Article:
Gen. Alfred E. Kastner "pointed out that ... serious question existed as to Mr. Sinatra's sympathies with respect to communism, communists, and fellow travelers ... General [Gilman C.] Mudgett ... digressed to congratulate Mr. Sinatra on his fine performance in 'From Here to Eternity.' "

Sinatra told them he "hated and despised everything that pertained to communism" and said, "I am just as communistic as the Pope." He said he was going to take the matter to the attorney general "to clear his name."

Sinatra did not get his Army clearance. (The Army later admitted to the FBI that its information came from press clippings, not the bureau.) Instead, he got another review of his FBI files.

The State Department asked for the review after Sinatra applied for a passport on January 10, 1955. On his application, he swore that he had never been a member of the Communist Party. State wanted to know if he could be prosecuted for making a false statement.

The files indicate that Sinatra was distancing himself from the left: The Daily Worker had asked in 1951, "Where Are the Big Stars Who Once Opposed the Un-Americans?," singling out Sinatra's silence. Still, the Justice Department on March 7, 1955, requested a fuller investigation on State's behalf.

Sinatra was at the summit of his career. In February 1955, he had recorded "In the Wee Small Hours of the Morning." Many would consider the similarly named concept album to be his finest work. In August 1955, he would grace the cover of Time magazine, boosted by songs like "Young at Heart" and "Learnin' the Blues," and movies like "The Tender Trap" and "Guys and Dolls." "I feel eight feet tall," he told Time.

Even as the Time story appeared, FBI field offices in Los Angeles, New York, Newark, Philadelphia, Chicago, Detroit, Albany and Salt Lake City were searching their files for "subversive information" on Sinatra. The Philadelphia office, for example, was asked to recontact the informant from 10 years ago who had first identified Sinatra as a Communist.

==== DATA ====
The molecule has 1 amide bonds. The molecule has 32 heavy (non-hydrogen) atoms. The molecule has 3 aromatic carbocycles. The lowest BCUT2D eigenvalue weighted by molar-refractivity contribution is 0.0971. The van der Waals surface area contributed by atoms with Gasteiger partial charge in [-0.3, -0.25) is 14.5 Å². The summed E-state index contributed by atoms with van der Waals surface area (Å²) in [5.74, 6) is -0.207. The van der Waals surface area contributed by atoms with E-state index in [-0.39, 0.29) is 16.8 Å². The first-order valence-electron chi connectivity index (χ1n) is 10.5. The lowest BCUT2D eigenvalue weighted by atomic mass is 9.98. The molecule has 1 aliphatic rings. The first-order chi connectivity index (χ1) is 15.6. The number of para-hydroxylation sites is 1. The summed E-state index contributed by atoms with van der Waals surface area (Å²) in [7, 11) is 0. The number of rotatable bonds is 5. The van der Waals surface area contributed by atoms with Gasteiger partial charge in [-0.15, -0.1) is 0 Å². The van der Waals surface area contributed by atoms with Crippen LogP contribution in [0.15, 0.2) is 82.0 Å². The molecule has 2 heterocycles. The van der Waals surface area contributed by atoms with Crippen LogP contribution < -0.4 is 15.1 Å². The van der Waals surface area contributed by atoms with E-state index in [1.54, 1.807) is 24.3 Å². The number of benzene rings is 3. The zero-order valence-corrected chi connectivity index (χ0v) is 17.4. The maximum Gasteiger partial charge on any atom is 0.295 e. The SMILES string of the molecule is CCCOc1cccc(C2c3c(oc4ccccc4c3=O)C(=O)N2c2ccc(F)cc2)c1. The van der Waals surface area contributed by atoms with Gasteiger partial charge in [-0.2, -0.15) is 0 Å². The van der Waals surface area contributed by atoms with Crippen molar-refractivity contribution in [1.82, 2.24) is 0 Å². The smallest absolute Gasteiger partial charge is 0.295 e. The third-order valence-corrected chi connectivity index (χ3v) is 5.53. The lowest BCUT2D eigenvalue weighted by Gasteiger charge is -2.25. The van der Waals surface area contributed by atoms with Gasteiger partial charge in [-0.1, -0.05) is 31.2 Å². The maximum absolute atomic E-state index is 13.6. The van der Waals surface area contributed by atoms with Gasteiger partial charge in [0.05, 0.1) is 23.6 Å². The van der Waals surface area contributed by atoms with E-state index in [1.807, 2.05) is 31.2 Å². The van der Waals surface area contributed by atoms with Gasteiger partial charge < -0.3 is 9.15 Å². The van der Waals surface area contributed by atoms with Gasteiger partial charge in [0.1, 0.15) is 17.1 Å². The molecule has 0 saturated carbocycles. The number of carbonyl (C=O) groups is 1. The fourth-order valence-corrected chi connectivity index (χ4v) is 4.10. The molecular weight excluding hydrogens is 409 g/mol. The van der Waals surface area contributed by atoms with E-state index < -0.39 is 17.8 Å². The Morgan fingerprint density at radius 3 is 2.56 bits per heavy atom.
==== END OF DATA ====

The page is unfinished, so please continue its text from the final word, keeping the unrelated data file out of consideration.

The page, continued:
The effort went for naught. In a letter to the Justice Department dated December 27, 1955, Hoover singled out only Sinatra's position as vice chairman of the Independent Citizens Committee of the Arts, Sciences and Professions, a group labeled as a Communist front by the California Committee on Un-American Activities.

Hoover's letter bore an internal note referring to "nonspecific associations" of Sinatra's name with the Communist Party, but the note added that the "investigation failed to substantiate any such allegations."

Sinatra's days as a subversive threat were over.

The files covering the late '50s thin out and lose their urgency. They record sightings of Sinatra with such gangsters as Joe Fischetti and Sam "Momo" Giancana, the boss of the Chicago mob. They quote an FBI informant as saying that Sinatra, for his part, had "a hoodlum complex." But by the late 1950s, Sinatra's standing was such that mob associations could no longer derail his career.

Then on March 22, 1960, an informant advised the bureau that Confidential magazine was investigating a rumor of "an indiscreet party" at Sinatra's Palm Springs home attended by Sen. John F. Kennedy and actor Peter Lawford, a Kennedy brother-in-law. The senator was campaigning hard for the presidency. Sinatra's "High Hopes" was his campaign's theme song. Gangsters were one thing; a potential president of the United States was another.